So we received a really interesting research report about China digital space from Boston Consulting Group. I have gone through the report several times, and there are many breathtaking numbers. But the charts that caught my attention are the ones below. One of which estimated that by 2015, China will have nearly twice the number of internet users as U.S and Japan combined. The most recent internet user count released from Chinese officials stands at 513+ million users, and that figure is surely higher now. BCG estimated that the figure will break 700 million by 2015. In contrast, Japan and the U.S are estimated to have a combined total of 360 million internet users.
BCG also notes that in 2011, Chinese consumers spent a whopping 1.9 billion hours a day online, an increase of 60 percent from two years earlier. Much of the growth in internet user count will be by fueled by older and rural residents. Internet user count under the “senior Chinese citizen” (over age 51) is estimated to double by 2015 to 81 million.
Young Chinese also trust internet sources more than any other media. And this, to some extent, explains why the Chinese government is so uptight with internet censorship in the country. The last couple of months have provided no shortage of drama: the real-name registration saga, Sina and Tencent Weibo got punished for spreading rumors, and the recent internet blackout in China (which annoying caused our own team some downtime). The reason of the blackout is still unknown despite the many hypotheses that are circulating.
On China’s internet usage, entertainment and social networking (games, music, downloads, weibo, QQ) is still the number one reason why Chinese get sucked into the web. On average a Chinese internet user spends more than three hours consuming online videos. Instant messaging is also at three hours each week. In comparison, an average Chinese user spends just 1.1 hour on email each week. Weibo-ing and social networking activities accounts for 1.7 hours of an average user’s time each week. Weibo has been growing like a weed over the past few years. BCG recorded a 376 percent growth in Weibo usage since 2008 but it remains to be seen how Sina and Tencent will react and recover from the real-name registration requirement set by the government. Right now the rules aren’t strictly followed by both internet giants.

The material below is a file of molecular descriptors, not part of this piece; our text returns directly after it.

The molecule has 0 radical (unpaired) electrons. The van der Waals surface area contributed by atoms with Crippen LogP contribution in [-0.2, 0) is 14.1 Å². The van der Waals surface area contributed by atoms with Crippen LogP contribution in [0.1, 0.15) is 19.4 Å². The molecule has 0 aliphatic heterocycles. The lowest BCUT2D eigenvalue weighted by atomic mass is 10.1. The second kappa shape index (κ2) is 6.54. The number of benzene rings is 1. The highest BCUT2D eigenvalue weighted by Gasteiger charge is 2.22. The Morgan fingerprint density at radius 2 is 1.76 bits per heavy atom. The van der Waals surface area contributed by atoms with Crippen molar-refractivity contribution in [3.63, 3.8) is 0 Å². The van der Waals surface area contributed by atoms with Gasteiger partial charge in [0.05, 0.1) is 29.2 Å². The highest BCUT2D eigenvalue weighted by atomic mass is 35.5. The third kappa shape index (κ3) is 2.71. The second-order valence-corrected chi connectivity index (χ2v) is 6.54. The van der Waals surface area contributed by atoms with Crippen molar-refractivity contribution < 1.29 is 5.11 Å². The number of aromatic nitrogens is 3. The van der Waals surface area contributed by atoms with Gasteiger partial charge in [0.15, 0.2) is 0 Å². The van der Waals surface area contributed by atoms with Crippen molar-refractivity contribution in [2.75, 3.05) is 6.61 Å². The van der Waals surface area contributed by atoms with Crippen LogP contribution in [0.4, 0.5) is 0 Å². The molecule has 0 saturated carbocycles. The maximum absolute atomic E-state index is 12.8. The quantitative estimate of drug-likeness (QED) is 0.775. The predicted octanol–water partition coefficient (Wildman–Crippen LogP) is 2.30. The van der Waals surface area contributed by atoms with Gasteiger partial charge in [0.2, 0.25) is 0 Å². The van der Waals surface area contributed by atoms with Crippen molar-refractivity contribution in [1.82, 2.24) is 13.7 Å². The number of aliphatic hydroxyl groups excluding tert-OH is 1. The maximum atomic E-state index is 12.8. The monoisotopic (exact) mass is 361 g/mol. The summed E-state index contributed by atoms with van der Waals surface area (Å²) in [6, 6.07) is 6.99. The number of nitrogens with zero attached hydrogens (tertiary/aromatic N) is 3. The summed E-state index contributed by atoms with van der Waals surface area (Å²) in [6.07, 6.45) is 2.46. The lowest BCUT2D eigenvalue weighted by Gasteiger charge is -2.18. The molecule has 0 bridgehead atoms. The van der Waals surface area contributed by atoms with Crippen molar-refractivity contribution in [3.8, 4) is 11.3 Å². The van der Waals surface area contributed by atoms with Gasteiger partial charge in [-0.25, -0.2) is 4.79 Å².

E-commerce also saw a huge leap with a whopping 152 percent growth since 2008. The growth isn’t just from big players like Alibaba Group and 360Buy. Over the course of the year, we’re seeing vertical e-commerce stores like Lamiu, Mbaobao.com, VIPShop, and the hundreds of group-buy sites spurring online purchase in China too. It is also important to note that group-buying is really a competitive business in China and none of the players have claimed to have turned a profit. IPO plans from Meituan, one of the bigger group-buy players was also stalled.
BCG also conveniently segments Chinese internet users in eight different groups. So business development and marketing folks, here is some handy information to make segmenting and targeting a little easier:
In summary, the internet realm in China is huge and still growing. This is, by now, a pretty cliched statement, but there’s really no other way to put it. And everyone, whether they are domestic or international players, wants a piece of the action! We encourage you to click over to BCG’s site and check out the report in its entirety to find out more.